Each move also involves personal expenses. The military pays for the bulk of the move and shipping belongings, but there are some things that can’t be shipped and have to be purchased for every move, like cleaning supplies and general household items.
The Glovers have twice moved overseas with pets, as have many military families who keep cats and dogs just like anyone else, adding another shipping expense the military doesn’t cover. There are also fees associated with documentation like insurance and driver's licenses and utilities hookups.
“We figure it takes us between $1,000 and $2,000 just to set up the house every time,” Bruce Glover said.
Add to that the emotional drain and energy of having to set up a new household with each new assignment. Constant relocation can also be rough school-age children: having to start over, establish identity and make new friends every few years.
“I know our older daughter, Claire, when we moved from Colorado Springs to Georgia, she was in high school, she’d had a really good year, lot of good friends and we told her we were moving to Georgia and that was not a happy night,” Glover continued. “She had a really hard time.”
Claire did adjust, make new friends, and still accomplished all of the things she'd hoped to in high school, according to Carol Glover.
With all of those negatives, are there any positives to the military lifestyle? Plenty, say the Glovers, and many of them far outweigh the inconveniences. It turns out every member of their family treasures the experience.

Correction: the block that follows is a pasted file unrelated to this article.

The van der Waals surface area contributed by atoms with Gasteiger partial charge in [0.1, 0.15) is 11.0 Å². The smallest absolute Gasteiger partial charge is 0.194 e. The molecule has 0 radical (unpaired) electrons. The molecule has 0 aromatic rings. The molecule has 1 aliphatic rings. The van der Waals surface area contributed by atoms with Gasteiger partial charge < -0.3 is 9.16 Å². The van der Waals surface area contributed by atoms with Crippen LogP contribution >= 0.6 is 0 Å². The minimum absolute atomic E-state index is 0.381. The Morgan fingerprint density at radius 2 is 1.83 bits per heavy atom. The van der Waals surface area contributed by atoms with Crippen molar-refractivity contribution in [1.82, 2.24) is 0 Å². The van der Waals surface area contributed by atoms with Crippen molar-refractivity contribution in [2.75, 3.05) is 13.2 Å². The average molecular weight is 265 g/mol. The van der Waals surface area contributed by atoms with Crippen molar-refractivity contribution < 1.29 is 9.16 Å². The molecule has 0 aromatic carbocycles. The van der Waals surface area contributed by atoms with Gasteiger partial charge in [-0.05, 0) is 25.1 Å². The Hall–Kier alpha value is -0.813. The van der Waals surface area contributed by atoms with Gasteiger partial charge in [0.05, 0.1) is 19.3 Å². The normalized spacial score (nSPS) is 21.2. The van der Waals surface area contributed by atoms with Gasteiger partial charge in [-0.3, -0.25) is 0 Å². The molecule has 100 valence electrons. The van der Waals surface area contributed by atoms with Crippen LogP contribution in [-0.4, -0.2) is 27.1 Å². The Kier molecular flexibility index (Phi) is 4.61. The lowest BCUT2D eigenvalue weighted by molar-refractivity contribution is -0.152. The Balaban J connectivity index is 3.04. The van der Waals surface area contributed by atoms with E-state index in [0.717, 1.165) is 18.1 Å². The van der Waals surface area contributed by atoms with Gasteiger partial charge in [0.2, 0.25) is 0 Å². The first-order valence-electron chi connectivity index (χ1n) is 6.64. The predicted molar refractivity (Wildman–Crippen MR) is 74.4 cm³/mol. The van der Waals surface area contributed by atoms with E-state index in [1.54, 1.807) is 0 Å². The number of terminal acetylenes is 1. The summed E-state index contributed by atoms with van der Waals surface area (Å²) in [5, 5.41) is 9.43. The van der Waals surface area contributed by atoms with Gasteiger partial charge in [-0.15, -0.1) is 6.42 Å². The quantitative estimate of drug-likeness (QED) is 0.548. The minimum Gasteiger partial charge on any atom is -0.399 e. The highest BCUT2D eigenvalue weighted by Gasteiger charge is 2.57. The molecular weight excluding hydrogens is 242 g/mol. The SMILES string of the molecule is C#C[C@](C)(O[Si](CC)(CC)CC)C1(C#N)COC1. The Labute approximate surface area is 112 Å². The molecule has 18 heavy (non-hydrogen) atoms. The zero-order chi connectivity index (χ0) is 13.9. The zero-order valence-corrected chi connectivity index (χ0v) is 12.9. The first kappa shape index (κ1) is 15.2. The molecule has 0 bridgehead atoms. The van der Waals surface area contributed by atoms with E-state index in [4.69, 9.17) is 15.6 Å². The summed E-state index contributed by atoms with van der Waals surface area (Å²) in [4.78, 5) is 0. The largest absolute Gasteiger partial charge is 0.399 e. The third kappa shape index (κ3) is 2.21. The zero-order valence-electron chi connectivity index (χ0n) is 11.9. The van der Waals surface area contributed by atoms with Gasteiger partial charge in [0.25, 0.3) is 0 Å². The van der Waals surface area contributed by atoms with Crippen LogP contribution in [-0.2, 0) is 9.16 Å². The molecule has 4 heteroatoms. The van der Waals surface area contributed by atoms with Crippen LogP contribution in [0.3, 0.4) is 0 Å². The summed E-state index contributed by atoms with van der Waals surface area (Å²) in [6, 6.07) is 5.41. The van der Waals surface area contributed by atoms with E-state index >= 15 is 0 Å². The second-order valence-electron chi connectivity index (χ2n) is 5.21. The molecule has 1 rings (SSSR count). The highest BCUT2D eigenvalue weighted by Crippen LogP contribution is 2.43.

“I would say it also happens, too, that we are less materialistic,” Bruce Glover said. “It’s helped us have the right priorities and we are a much closer family, a much stronger family, and we’ve had wonderful travel and enrichment and educational experiences in the military. I would not choose to go back and spend the last 21 years sitting in one place.”
Carol Glover noted that their daughters ― both of whom are grown now ― have developed a sense of world citizenship. One spent the past summer in Turkey while the other led a youth group in Africa, and she notes that both are comfortable in their travels.
“They just see the world very differently. Sometimes I am kind of envious. I grew up in the same place,” she said. “I thought it was fabulous at the time and didn’t know any better, but then I look at what they've been able to do and I think wow!”
Asked if they regretted all the moves, the girls, according to their parents, said there was not any one location where they would have wanted to stay. They noted they have friends all over the world and when they’d go back and visit those friends, who’d stayed all that time in the same place, nothing had changed while they’d gotten to have rich experiences in other places.
It does on occasion lead to odd experiences for grown children, coming home, say, from college, where “home” is no longer in the same place it once was. This happened for one of the Glover girls.
“She had to come ‘home’ to San Antonio and now she’s fine and she enjoyed it but at the time it was like, ‘where's home?’ She’d never been to Texas. It is kind of a weird feeling,” said Carol Glover.
So,what exactly is home? How can a place you’ve never been before be home? There was a running joke among the chaplains here during the annual conference of Presbyterians Caring for Chaplains and Military Personnel earlier this month that military children come home to the furniture because it’s the only thing that stays the same.
That’s not quite it though. It turns out military families have perhaps a better understanding of what home is than many civilians do.
“People define home in different ways. When you think of home you think of a building, a place,” said Carol Glover. “Our kids think of home as family. It’s where your family is, it’s where your community, your church, your support is. That’s home. Home is relationships, it’s not a building.”
Toni Montgomery is a free-lance writer in Statesville, N.C. who also serves as church secretary for Statesville’s First Presbyterian Church. A frequent contributor to Presbyterian News Service, Toni is a military veteran.